Even cheap commodity servers have huge amounts of available CPU and RAM now, and for most workloads IO is the limit. It's abundantly clear to anyone with actual systems engineering knowledge that a technical approach that puts the processor on the same PCIe bus as the storage for read IOs while offering similar benefits to a traditional SAN for write workloads is going to offer dramatically better performance than one which requires going out over SAN or iSCSI. A single SATA flash drive can flood most FC HBAs or a fair number of 1GBe NICs for sequential IO. Given that a typical 2U modern server is going to be capable of housing a fair number of those, plus some really fast PCIe server flash, it will whip a virtualisation host + SAN based approach for all but the most write intensive workloads. Given the recent revelations from Intel regarding their new persistent RAM technology, I can only see this gap widening.
The reason Trevor's been shouting about Nutanix is that they have a very clever technical approach and have managed to get real customers. This is a rare combo. VMware have responded aggressively with VSAN/EVO:RAIL etc and it will be an interesting fight. Microsoft will no doubt lumber onto the converged infrastructure train at some point and probably ultimately do quite a good job if a fair bit later than the leaders, if history is any guide.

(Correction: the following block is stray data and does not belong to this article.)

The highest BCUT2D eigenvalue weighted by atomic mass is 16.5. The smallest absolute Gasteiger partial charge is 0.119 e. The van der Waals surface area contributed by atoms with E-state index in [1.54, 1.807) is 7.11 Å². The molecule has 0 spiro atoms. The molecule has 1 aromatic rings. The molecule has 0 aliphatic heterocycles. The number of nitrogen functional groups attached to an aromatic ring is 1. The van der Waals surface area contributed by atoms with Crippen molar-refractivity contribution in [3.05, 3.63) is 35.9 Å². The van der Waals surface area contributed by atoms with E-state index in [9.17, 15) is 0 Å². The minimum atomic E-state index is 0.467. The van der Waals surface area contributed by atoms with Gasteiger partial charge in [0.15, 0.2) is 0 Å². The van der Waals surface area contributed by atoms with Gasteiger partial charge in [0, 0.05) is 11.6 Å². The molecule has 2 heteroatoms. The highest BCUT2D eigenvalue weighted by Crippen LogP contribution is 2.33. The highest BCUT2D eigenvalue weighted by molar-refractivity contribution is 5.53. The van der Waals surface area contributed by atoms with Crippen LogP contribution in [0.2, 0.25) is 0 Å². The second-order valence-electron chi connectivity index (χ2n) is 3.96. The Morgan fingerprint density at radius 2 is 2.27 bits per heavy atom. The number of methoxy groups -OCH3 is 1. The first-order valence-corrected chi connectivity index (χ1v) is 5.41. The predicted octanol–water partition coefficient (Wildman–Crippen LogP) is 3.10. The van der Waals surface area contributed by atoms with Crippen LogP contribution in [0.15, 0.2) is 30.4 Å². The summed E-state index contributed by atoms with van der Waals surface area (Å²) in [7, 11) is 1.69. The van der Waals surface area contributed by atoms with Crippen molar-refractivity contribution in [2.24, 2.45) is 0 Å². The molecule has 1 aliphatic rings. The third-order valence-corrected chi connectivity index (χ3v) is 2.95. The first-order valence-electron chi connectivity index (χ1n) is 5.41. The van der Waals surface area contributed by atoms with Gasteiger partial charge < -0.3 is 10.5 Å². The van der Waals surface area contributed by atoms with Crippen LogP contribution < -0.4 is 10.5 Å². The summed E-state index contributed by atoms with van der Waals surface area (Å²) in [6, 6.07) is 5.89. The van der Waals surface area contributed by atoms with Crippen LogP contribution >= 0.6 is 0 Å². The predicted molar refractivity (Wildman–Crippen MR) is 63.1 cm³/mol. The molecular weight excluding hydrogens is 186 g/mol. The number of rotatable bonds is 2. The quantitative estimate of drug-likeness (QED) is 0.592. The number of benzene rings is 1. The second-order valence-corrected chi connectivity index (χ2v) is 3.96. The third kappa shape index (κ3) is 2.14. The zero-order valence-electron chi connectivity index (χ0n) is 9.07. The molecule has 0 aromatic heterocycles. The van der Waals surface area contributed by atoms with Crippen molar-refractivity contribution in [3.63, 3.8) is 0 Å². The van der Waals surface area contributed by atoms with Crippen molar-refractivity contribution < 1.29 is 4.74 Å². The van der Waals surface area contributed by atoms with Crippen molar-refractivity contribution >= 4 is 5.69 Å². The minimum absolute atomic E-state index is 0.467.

For what it's worth, I have absolutely no connection with any of the companies mentioned. I've not played with Nutanix or EVO, although I have read a fair number of white papers in detail.
It's simple. Just draw your diagram to support the status quo and then dream up reasons why it ought to be that way. Gartner customers don't want guidance on what they ought to do in future. They want weighty looking reports they can wave around in budget meetings to justify why they spent so much money on IT infrastructure last year for so little result.
Gartner will start recommending Nutanix when most of their customers are already using Nutanix and are looking for justifications for that decisions.
In some ways, I am not surprised that the MQ generates controversy. If the analyst firm gets paid by the inquiry, (or recognizes pre-paid amounts for each inquiry), then having an MQ that encourages people to call the analyst is a sure way to inspire cash flow.
It's just a sales tool. For the analyst firm. Caveat Emptor.